Biomechanics Specialist

The Goal of Biomechanics in Personal Training

Most biomechanics textbooks state there are two primary goals for biomechanics: performance enhancement, and injury prevention or rehabilitation.

Biomechanics enhance performance by utilizing mechanical principles to improve an individual’s technique, the equipment they use, and to modify specific training protocols that the coach or trainer implements to help an individual achieve their goals.

Similarly, for injury prevention and rehabilitation, biomechanics is used to develop techniques that reduce the chance of injury as well as changes in equipment design that may reduce injury.

What is the goal of a coach or a personal fitness trainer? – To help trainees reach their goals in the most efficient, effective and safest way possible.

Compare this with the goals of biomechanics training – To reach goals (performance enhancement) in the most efficient, effective, and safest (injury prevention) way possible.

One of the primary goals of this chapter is to empower the coach or personal trainer with a solid foundation in biomechanics. Another is to introduce everyone to a new way of looking at exercise in general. This new perspective is:

Exercise is simply mechanical stress placed on the body to which the body will adapt.

In order to understand this new perspective and its importance, one must be willing to accept several premises.

Premise #1

The primary physiological effects of exercise (both good and bad) are in direct response to the mechanical stress placed on the body.

Exercise can be seen as mechanical stress (Force/Area), placed on the body where the body must accept forces from external sources and respond by creating the appropriate internal forces (from the muscles and connective tissue) to create the appropriate movement.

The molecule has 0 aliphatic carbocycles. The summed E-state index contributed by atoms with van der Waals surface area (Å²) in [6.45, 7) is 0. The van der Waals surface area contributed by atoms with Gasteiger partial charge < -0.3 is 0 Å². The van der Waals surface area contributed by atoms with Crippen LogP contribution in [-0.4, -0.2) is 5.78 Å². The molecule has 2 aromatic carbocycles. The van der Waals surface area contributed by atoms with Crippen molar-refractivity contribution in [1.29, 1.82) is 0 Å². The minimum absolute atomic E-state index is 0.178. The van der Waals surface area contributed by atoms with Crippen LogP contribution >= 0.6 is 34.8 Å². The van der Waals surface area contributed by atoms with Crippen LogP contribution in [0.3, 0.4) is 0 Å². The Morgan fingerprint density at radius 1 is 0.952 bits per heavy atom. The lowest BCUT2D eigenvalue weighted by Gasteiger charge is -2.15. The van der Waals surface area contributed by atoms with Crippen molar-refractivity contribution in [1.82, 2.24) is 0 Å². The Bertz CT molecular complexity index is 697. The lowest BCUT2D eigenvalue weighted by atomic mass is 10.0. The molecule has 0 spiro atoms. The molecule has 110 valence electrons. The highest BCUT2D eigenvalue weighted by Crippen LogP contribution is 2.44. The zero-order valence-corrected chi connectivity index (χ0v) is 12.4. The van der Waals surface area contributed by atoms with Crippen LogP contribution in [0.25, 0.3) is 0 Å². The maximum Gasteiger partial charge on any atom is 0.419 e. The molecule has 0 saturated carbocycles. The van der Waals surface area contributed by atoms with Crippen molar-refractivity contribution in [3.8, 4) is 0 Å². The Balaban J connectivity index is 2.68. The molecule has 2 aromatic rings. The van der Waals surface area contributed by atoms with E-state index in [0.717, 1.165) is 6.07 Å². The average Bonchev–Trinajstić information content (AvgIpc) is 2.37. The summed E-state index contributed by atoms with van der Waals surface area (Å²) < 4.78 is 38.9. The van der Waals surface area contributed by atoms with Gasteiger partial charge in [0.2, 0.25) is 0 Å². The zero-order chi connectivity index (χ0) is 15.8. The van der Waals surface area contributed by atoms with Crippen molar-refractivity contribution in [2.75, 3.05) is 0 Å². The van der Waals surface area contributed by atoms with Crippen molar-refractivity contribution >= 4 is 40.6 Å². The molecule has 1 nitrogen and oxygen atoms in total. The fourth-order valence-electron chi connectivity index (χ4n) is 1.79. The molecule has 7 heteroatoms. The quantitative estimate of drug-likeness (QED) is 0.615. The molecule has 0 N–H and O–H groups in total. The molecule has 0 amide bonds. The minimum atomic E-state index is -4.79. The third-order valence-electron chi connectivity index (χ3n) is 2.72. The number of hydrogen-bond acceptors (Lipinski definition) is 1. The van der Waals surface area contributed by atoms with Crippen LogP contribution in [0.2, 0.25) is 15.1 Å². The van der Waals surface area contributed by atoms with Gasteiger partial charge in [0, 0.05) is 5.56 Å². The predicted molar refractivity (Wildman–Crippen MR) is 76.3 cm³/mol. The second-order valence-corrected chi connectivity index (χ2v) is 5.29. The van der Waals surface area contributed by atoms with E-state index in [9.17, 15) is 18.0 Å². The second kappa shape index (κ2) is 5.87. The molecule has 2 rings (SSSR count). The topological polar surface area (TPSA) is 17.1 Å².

The stimulus of these stressors (both externally and internally), stimulate the physiological adaptations within the body. These physiological adaptations may be structural (adaptations to connective tissue such as muscle, bone, and fascia) or functional (neuromuscular adaptations – i.e. motor learning).

Premise #2

In order to facilitate the proper adaptations for our trainees, we have to understand forces, how they are applied (how much, in what direction, over what range of motion and at what speed), and how the tissues of the body will adapt to those forces.

Put simply, understanding forces and their effects are at the core of physical training ideologies. Coaches and trainers must remember, there are forces on us all the time (whether something is moving or not). If there is movement, there is a force that caused that movement.

Premise #3

Proper understanding and implementation of biomechanics are essential in all aspects of training (Assess – Design – Instruct- Reassess).

You will find that much of the assessment process consists of postural and movement assessments.

These assessments are looking at how the client’s body has adapted to forces imposed upon it over time. These assessments may indicate certain kinetic chain imbalances (short/tight muscles on one side of a joint) that need to be addressed.

Understanding how the body is going to adapt to the biomechanical stress place upon it is essential to program design.

The exercises are chosen (and how they will be implemented) are based on the client’s goals and needs and your knowledge of how to make them adapt safely and efficiently.

Once the exercises are chosen, exercise instructions are the area where most coaches and personal trainers associate the importance of biomechanics. Put simply, understanding basic biomechanics is the basis of instructing proper technique.